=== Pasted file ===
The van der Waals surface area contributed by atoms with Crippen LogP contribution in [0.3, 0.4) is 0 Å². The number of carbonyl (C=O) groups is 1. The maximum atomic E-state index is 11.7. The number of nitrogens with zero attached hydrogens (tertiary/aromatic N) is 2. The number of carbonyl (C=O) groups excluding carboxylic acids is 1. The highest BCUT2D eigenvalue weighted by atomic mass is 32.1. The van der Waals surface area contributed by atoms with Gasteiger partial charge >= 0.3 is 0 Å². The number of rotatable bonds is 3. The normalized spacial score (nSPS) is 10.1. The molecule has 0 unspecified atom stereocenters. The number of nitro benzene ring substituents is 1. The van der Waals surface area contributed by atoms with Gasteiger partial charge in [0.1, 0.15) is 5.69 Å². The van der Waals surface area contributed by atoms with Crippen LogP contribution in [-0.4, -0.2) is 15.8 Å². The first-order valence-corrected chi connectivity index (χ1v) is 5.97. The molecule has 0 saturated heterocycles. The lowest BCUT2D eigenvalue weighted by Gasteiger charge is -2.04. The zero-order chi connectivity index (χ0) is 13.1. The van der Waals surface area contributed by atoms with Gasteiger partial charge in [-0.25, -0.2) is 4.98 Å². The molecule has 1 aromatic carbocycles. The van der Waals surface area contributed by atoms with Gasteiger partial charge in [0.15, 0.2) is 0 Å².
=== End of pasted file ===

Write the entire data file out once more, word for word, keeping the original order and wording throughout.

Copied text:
The van der Waals surface area contributed by atoms with Crippen LogP contribution in [0.3, 0.4) is 0 Å². The number of carbonyl (C=O) groups is 1. The maximum atomic E-state index is 11.7. The number of nitrogens with zero attached hydrogens (tertiary/aromatic N) is 2. The number of carbonyl (C=O) groups excluding carboxylic acids is 1. The highest BCUT2D eigenvalue weighted by atomic mass is 32.1. The van der Waals surface area contributed by atoms with Gasteiger partial charge >= 0.3 is 0 Å². The number of rotatable bonds is 3. The normalized spacial score (nSPS) is 10.1. The molecule has 0 unspecified atom stereocenters. The number of nitro benzene ring substituents is 1. The van der Waals surface area contributed by atoms with Gasteiger partial charge in [0.1, 0.15) is 5.69 Å². The van der Waals surface area contributed by atoms with Crippen LogP contribution in [-0.4, -0.2) is 15.8 Å². The first-order valence-corrected chi connectivity index (χ1v) is 5.97. The molecule has 0 saturated heterocycles. The lowest BCUT2D eigenvalue weighted by Gasteiger charge is -2.04. The zero-order chi connectivity index (χ0) is 13.1. The van der Waals surface area contributed by atoms with Gasteiger partial charge in [-0.25, -0.2) is 4.98 Å². The molecule has 1 aromatic carbocycles. The van der Waals surface area contributed by atoms with Gasteiger partial charge in [0.15, 0.2) is 0 Å².